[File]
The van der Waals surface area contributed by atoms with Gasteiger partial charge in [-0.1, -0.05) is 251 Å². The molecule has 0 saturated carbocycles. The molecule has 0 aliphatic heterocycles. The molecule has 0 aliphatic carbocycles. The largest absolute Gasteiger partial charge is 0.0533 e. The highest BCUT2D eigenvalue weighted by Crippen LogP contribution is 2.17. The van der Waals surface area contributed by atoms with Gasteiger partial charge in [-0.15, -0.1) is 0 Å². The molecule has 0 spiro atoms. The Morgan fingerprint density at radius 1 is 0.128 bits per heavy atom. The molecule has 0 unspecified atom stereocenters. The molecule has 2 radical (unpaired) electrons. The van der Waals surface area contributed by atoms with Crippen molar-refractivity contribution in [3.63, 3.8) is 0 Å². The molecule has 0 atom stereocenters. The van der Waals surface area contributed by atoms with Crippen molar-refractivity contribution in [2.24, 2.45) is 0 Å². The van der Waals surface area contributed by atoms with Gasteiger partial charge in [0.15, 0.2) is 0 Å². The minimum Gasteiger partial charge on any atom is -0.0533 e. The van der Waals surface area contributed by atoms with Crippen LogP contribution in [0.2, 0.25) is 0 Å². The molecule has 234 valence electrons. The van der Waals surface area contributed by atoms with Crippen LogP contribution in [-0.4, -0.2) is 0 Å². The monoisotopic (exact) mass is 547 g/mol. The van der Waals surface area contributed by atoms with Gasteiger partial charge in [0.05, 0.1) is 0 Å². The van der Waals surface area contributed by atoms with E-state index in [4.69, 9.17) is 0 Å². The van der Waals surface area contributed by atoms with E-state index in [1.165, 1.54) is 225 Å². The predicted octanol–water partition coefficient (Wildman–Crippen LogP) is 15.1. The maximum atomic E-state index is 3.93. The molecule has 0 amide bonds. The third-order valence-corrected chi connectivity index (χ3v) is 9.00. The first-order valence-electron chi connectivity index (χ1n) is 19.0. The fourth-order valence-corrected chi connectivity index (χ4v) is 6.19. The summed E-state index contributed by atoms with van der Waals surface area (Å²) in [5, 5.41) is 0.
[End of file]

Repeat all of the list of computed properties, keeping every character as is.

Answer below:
The van der Waals surface area contributed by atoms with Gasteiger partial charge in [-0.1, -0.05) is 251 Å². The molecule has 0 saturated carbocycles. The molecule has 0 aliphatic heterocycles. The molecule has 0 aliphatic carbocycles. The largest absolute Gasteiger partial charge is 0.0533 e. The highest BCUT2D eigenvalue weighted by Crippen LogP contribution is 2.17. The van der Waals surface area contributed by atoms with Gasteiger partial charge in [-0.15, -0.1) is 0 Å². The molecule has 0 spiro atoms. The Morgan fingerprint density at radius 1 is 0.128 bits per heavy atom. The molecule has 0 unspecified atom stereocenters. The molecule has 2 radical (unpaired) electrons. The van der Waals surface area contributed by atoms with Crippen molar-refractivity contribution in [3.63, 3.8) is 0 Å². The molecule has 0 atom stereocenters. The van der Waals surface area contributed by atoms with Crippen molar-refractivity contribution in [2.24, 2.45) is 0 Å². The van der Waals surface area contributed by atoms with Gasteiger partial charge in [0.15, 0.2) is 0 Å². The minimum Gasteiger partial charge on any atom is -0.0533 e. The van der Waals surface area contributed by atoms with Crippen LogP contribution in [0.2, 0.25) is 0 Å². The molecule has 234 valence electrons. The van der Waals surface area contributed by atoms with Crippen LogP contribution in [-0.4, -0.2) is 0 Å². The monoisotopic (exact) mass is 547 g/mol. The van der Waals surface area contributed by atoms with Gasteiger partial charge in [0.05, 0.1) is 0 Å². The van der Waals surface area contributed by atoms with E-state index in [4.69, 9.17) is 0 Å². The van der Waals surface area contributed by atoms with E-state index in [1.165, 1.54) is 225 Å². The predicted octanol–water partition coefficient (Wildman–Crippen LogP) is 15.1. The maximum atomic E-state index is 3.93. The molecule has 0 amide bonds. The third-order valence-corrected chi connectivity index (χ3v) is 9.00. The first-order valence-electron chi connectivity index (χ1n) is 19.0. The fourth-order valence-corrected chi connectivity index (χ4v) is 6.19. The summed E-state index contributed by atoms with van der Waals surface area (Å²) in [5, 5.41) is 0.